Law students go remote for Aurora Internships

15 June 2017

The eleven students selected from ANU Law are a testament to the social justice ethos that ANU College of Law embodies through its teaching and outreach projects such as the Law Reform and Social Justice Initiative.

ANU Law students will spend their break working with Aboriginal and Torres Strait Islander communities throughout Australia under the winter 2017 Aurora Scholarship.

The 11 students, will take part in the Aurora Project, which provides student internships to a range of Indigenous community service providers.

Many students travel to remote communities to provide assistance to regional Aboriginal legal services, where they gain experience court hearings, supervised client interviews, case research, and community outreach.

Isabella Wildsmith, who is in her fourth year studying a Bachelor of Laws at ANU (LLB), will spend almost six weeks in Katherine working for the North Australian Aboriginal Justice Agency (NAAJA).

She will experience working in bush courts and remote civil clinics when lawyers from NAAJA travel to remote communities to provide legal advice and support to clients.

"It's one thing to read about the issues Indigenous people face around law and justice, but it's another thing to go there and do the work," Isabella said.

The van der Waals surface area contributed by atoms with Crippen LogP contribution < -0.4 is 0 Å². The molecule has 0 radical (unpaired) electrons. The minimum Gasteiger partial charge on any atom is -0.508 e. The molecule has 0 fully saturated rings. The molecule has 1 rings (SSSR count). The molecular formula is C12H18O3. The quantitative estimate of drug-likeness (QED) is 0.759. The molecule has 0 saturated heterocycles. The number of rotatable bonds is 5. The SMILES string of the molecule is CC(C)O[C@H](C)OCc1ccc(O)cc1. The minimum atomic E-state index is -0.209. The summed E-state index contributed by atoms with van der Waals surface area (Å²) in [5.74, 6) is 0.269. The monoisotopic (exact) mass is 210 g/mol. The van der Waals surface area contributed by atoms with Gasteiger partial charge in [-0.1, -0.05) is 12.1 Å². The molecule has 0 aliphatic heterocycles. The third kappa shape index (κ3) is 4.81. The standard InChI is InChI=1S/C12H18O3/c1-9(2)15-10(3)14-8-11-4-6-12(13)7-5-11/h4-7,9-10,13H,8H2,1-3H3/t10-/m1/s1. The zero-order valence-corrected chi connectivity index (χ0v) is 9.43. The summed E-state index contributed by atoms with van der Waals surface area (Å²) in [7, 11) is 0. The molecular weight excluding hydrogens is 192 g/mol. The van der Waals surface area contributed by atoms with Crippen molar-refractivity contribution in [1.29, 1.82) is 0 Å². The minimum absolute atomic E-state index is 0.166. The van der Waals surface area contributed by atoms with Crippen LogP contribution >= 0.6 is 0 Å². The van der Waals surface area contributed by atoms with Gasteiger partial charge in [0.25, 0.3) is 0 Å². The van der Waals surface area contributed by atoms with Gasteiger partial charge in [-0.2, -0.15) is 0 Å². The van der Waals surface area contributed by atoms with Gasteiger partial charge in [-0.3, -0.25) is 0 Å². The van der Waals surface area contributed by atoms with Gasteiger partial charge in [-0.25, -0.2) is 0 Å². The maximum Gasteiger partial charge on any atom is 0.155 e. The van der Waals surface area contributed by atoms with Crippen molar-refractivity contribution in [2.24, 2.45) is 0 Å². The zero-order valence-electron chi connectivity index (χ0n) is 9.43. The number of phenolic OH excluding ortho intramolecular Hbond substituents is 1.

"I wanted to take part in the work that makes an impact day-to-day in an average, rural Aboriginal community."

Some Aurora interns will also have the opportunity to work on larger legal projects such as native title legislation and coronial inquests.

Second-year JD student Bede Thompson is among the cohort of interns who will stay in Canberra, where he will complete his internship at the Australian Institute of Aboriginal and Torres Strait Islander Studies (AIATSIS). There he will work as a legal intern examining the right to negotiate provisions in the Native Title Act.

"More and more of our law courses are catering to access to justice issues, particularly for Indigenous Australians, so I thought it would be interesting to work in that area," he said.

"I thought it would be interesting to see native title law in practice, and good experience as well."

Next semester Bede will begin volunteering for the Kimberley Community Legal Service hotdesk - a remote legal assistance service provided by ANU Law students and the Law Reform and Social Justice initiative.

This has been the Aurora Project's largest winter intake, with 123 students from law, anthropology, education, social science and health science disciplines chosen throughout Australia.

ANU Law Dean Professor Stephen Bottomley was impressed with the initiative the students had taken in seeking the Aurora internships.

"The eleven students selected from ANU Law are a testament to the social justice ethos that ANU College of Law embodies through its teaching and outreach projects such as the Law Reform and Social Justice Initiative," he said.

Another nine ANU students from anthropology and social science disciplines have also been selected including Arts/Law student Sienna Lake who completed a summer legal internship with Aurora earlier this year.